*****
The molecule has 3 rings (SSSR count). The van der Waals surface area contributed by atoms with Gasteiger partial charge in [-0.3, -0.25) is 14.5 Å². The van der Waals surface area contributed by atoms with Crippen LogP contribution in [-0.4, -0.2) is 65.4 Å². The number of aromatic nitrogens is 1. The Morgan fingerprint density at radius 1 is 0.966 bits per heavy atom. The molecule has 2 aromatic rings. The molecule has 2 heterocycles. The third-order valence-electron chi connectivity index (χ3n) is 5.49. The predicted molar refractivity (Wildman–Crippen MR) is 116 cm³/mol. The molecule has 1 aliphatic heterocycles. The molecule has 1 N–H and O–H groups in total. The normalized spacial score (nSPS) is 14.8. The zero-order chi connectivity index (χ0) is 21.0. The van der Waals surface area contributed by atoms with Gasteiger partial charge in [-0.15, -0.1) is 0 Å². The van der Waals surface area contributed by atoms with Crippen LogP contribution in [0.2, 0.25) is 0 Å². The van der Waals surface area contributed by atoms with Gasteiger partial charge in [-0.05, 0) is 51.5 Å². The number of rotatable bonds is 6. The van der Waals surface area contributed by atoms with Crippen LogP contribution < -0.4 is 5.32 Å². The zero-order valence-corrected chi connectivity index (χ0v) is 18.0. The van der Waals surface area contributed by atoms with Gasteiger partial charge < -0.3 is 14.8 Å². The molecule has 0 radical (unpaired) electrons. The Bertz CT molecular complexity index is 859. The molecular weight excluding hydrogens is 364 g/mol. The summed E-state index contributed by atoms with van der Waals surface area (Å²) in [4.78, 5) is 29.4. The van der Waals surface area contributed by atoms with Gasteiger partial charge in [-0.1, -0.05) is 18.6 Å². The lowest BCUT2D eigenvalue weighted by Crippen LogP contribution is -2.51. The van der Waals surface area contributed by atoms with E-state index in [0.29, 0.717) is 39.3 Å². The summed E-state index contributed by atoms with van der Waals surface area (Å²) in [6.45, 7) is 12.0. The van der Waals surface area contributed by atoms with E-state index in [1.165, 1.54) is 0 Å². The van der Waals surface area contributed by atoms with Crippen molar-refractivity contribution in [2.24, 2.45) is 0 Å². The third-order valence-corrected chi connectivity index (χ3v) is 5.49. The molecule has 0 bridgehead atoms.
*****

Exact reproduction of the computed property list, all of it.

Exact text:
The molecule has 3 rings (SSSR count). The van der Waals surface area contributed by atoms with Gasteiger partial charge in [-0.3, -0.25) is 14.5 Å². The van der Waals surface area contributed by atoms with Crippen LogP contribution in [-0.4, -0.2) is 65.4 Å². The number of aromatic nitrogens is 1. The Morgan fingerprint density at radius 1 is 0.966 bits per heavy atom. The molecule has 2 aromatic rings. The molecule has 2 heterocycles. The third-order valence-electron chi connectivity index (χ3n) is 5.49. The predicted molar refractivity (Wildman–Crippen MR) is 116 cm³/mol. The molecule has 1 aliphatic heterocycles. The molecule has 1 N–H and O–H groups in total. The normalized spacial score (nSPS) is 14.8. The zero-order chi connectivity index (χ0) is 21.0. The van der Waals surface area contributed by atoms with Gasteiger partial charge in [-0.15, -0.1) is 0 Å². The van der Waals surface area contributed by atoms with Crippen LogP contribution in [0.2, 0.25) is 0 Å². The van der Waals surface area contributed by atoms with Gasteiger partial charge in [-0.05, 0) is 51.5 Å². The number of rotatable bonds is 6. The van der Waals surface area contributed by atoms with Crippen LogP contribution < -0.4 is 5.32 Å². The zero-order valence-corrected chi connectivity index (χ0v) is 18.0. The van der Waals surface area contributed by atoms with Gasteiger partial charge < -0.3 is 14.8 Å². The molecule has 0 radical (unpaired) electrons. The Bertz CT molecular complexity index is 859. The molecular weight excluding hydrogens is 364 g/mol. The summed E-state index contributed by atoms with van der Waals surface area (Å²) in [4.78, 5) is 29.4. The van der Waals surface area contributed by atoms with Gasteiger partial charge in [-0.1, -0.05) is 18.6 Å². The lowest BCUT2D eigenvalue weighted by Crippen LogP contribution is -2.51. The van der Waals surface area contributed by atoms with E-state index in [0.29, 0.717) is 39.3 Å². The summed E-state index contributed by atoms with van der Waals surface area (Å²) in [6.45, 7) is 12.0. The van der Waals surface area contributed by atoms with E-state index in [1.165, 1.54) is 0 Å². The van der Waals surface area contributed by atoms with Crippen molar-refractivity contribution in [2.24, 2.45) is 0 Å². The third-order valence-corrected chi connectivity index (χ3v) is 5.49. The molecule has 0 bridgehead atoms.